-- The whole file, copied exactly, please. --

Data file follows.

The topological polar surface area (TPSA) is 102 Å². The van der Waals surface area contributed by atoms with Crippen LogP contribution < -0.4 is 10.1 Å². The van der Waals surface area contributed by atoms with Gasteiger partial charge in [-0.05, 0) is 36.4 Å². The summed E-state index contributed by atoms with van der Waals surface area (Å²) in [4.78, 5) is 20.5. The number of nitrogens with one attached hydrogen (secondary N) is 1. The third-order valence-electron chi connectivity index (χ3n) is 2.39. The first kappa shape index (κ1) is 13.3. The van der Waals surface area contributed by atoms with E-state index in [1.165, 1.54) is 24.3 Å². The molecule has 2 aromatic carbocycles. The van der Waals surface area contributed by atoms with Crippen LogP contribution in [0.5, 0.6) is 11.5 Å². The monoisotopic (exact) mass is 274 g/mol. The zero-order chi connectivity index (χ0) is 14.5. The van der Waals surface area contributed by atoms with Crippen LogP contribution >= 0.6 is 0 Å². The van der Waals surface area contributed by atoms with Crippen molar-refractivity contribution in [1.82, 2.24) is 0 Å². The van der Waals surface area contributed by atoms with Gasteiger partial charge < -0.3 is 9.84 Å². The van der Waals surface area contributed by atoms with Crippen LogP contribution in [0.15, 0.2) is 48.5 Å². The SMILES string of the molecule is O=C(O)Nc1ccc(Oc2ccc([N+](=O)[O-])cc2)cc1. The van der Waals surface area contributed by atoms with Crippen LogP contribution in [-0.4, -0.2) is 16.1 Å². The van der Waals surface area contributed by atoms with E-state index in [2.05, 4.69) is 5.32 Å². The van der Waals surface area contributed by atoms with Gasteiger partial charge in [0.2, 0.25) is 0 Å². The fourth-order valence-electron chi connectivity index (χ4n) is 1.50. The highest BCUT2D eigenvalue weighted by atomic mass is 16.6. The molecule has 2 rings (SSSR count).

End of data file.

The topological polar surface area (TPSA) is 102 Å². The van der Waals surface area contributed by atoms with Crippen LogP contribution < -0.4 is 10.1 Å². The van der Waals surface area contributed by atoms with Gasteiger partial charge in [-0.05, 0) is 36.4 Å². The summed E-state index contributed by atoms with van der Waals surface area (Å²) in [4.78, 5) is 20.5. The number of nitrogens with one attached hydrogen (secondary N) is 1. The third-order valence-electron chi connectivity index (χ3n) is 2.39. The first kappa shape index (κ1) is 13.3. The van der Waals surface area contributed by atoms with E-state index in [1.165, 1.54) is 24.3 Å². The molecule has 2 aromatic carbocycles. The van der Waals surface area contributed by atoms with Crippen LogP contribution in [0.5, 0.6) is 11.5 Å². The monoisotopic (exact) mass is 274 g/mol. The zero-order chi connectivity index (χ0) is 14.5. The van der Waals surface area contributed by atoms with Crippen LogP contribution >= 0.6 is 0 Å². The van der Waals surface area contributed by atoms with Crippen molar-refractivity contribution in [1.82, 2.24) is 0 Å². The van der Waals surface area contributed by atoms with Gasteiger partial charge < -0.3 is 9.84 Å². The van der Waals surface area contributed by atoms with Crippen LogP contribution in [0.15, 0.2) is 48.5 Å². The SMILES string of the molecule is O=C(O)Nc1ccc(Oc2ccc([N+](=O)[O-])cc2)cc1. The van der Waals surface area contributed by atoms with Crippen LogP contribution in [-0.4, -0.2) is 16.1 Å². The van der Waals surface area contributed by atoms with E-state index in [2.05, 4.69) is 5.32 Å². The van der Waals surface area contributed by atoms with Gasteiger partial charge in [0.2, 0.25) is 0 Å². The fourth-order valence-electron chi connectivity index (χ4n) is 1.50. The highest BCUT2D eigenvalue weighted by atomic mass is 16.6. The molecule has 2 rings (SSSR count).